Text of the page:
‘The Alchemist’ Unconvincingly Preaches The Hustle

“The boy’s name was Santiago,” Paulo Coelho’s The Alchemist begins. Once we are introduced to Santiago, his name is never spoken again. Coelho writes in the style of an extended fairy tale, something rustic and ancient and beyond what a modern reader would ask of an entertaining book, as he sends “the boy” off to distant lands to meet other nameless figures, each of whom carries a kernel of wisdom that the story cracks apart, inspects and interprets.

Coelho, in telling this story like it came from a bygone age and saw endless re-tellings, sacrifices a few luxuries as a matter of style. The characters speak exactly their intentions at every turn, with no delineation between them, every scene has a moral (“Tut, tut, child!” as the Duchess says in Alice’s Adventures in Wonderland. “Everything’s got a moral, if only you can find it!”), and Coelho’s writing (or, possibly, Clarke’s translation) is sterilized of any passion.

Yes, let’s just get that out of the way––The Alchemist is less wide-eyed fairy tale and more endless, overly literal lecture. Coelho couldn’t have written something heavier-handed if he opted to pound out a self-help book instead.

All the sacrifices he makes to evoke the fable might have been worth it of only there were a better substance at the fable’s core.

There is a very real reason “follow your dreams” is the territory of wall décor, and the most condescending advice any young adult could receive. Far from the sources of friction Coelho offers––that we feel guilty about pursuing our calling, that we are derailed by love, that we are afraid something will stop us––the real reason The Alchemist‘s invocation of a Personal Legend and everyone’s duty to follow it lands with a dull thud has more to do with how boring an idea it is and less to do with the cowering Everyone Else is supposedly doing as the Enlightened conduct their restless pursuit of the stuff of dreams.

All things considered, Santiago lacks a truly compelling Personal Legend, which might have been the one missing piece enough to conceal all the holes “follow your dreams” ignores. Coelho may have thrown the baby out with the bathwater when he ditched fully-realized characters for plain, folk-tale ones. If Santiago had something more to fight for than a treasure he was told to pursue by a fortune teller, there would be more value in his trying to pursue it. Coelho can’t fully make the case for Personal Legends if the Personal Legend he decides to tell shuffles a pliant dreamer from place to place, no conviction anywhere in sight.

Coelho doesn’t make much of his other characters, either. They’re not exactly meant to be the powerful forces at odds in a tightly-wrung character drama, but voicing the ends of the story gets old in 12-page transcriptions of fairy tales––here it drags for a hundred pages, as Coelho pushes a leading man with not much will to do anything through a landscape of vast simplifications of human beings. He doesn’t even take the opportunity to draw their broad strokes wildly, and make them two-dimensional, but vibrant.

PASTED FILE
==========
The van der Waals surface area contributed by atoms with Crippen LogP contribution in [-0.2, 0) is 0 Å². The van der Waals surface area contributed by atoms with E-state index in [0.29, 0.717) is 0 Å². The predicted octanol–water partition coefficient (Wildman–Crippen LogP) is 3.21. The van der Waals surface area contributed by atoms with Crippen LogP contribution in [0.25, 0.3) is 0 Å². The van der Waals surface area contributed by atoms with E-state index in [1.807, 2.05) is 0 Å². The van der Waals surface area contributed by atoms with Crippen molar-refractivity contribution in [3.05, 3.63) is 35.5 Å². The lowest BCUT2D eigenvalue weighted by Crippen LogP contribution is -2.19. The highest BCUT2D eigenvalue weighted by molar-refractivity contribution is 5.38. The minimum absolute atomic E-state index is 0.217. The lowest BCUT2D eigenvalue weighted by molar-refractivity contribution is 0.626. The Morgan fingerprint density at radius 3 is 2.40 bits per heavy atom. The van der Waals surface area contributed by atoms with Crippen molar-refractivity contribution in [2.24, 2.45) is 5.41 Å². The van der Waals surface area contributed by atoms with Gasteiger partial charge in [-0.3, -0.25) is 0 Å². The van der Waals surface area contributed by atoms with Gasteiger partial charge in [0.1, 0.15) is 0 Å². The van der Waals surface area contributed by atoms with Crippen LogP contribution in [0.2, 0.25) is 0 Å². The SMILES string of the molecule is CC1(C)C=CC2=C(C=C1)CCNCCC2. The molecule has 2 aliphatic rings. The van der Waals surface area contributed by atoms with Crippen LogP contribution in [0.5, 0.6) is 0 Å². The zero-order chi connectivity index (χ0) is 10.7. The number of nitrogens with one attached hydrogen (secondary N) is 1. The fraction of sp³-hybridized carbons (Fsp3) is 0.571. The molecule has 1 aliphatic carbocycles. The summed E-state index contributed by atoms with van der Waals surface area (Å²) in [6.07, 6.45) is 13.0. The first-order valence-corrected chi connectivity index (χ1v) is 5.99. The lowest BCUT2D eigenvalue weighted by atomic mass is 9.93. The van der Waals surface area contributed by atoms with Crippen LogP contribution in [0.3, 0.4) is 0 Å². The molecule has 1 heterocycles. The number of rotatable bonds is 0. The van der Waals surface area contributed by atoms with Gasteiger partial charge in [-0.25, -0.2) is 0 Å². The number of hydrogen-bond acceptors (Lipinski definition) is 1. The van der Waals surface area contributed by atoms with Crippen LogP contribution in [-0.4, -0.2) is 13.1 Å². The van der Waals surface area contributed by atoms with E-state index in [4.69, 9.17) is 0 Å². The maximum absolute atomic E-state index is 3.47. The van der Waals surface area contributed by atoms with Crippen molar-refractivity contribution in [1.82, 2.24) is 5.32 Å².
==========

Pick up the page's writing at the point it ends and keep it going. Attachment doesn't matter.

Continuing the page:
“To realize one’s destiny is a person’s only obligation” doesn’t just ignore the very real obligations our main character happens not to have; it also renders the world that exists in The Alchemist a pale and wanting imitation of itself. When things are as simple as listening to your heart and following the signs, where is the richness that exists outside the path you feel you are ordained to have? Where are the complexities of other lives? Where’s the flavor? Where’s the conflict? In this novel, it is made simple: those other things just don’t exist.

There are moments, though, when The Alchemist doesn’t try to stretch this narrow mission over the scope of all human life, and in those moments, Coelho leans in to the parts of his story he seems determined not to focus on, from the details of magic to its more whimsical use as a means for inanimate things to be brought to life.

At one point, Santiago has a very frank conversation with his own heart, and here, it doesn’t read like its sober admissions are the fable’s robotic workings, or that this scene exists to further a moral with no real weight. If Santiago had a reason to seek this treasure; if the mechanics of alchemy had a reason to make an appearance, the gentle, wise things this book sometimes has to say about fear and wonder might ring humbler, and perhaps even true.


Maybe The Alchemist wasn’t meant to be the literary exercise that it is. Maybe a novel with impassioned characters, an eye for magic, and more adventurous leanings is hiding somewhere deep within this tired parable. Maybe, in it, Santiago even chases the same Personal Legend, only his feelings on the matter have a bit more behind them, and no one tells him about the Pyramids in order to send him searching for them. All he has is a vague, painful feeling in his chest, which––if the book’s ideas were really close to life, is all most of us have.

The version that we’re stuck with being what it is, however, The Alchemist has a lot to tell us about how dogged individualism can neglect those who adhere to it, simplify the world around us, and outsmart us in the end. All these lessons come from a book that won’t stop telling us to follow our dreams. They come because the more you hear the same tune, the more you notice what it is missing.

Author: Pippin Hart

Pippin Hart read Jane Eyre when she was sixteen, and will spend the rest of her life chasing the high.

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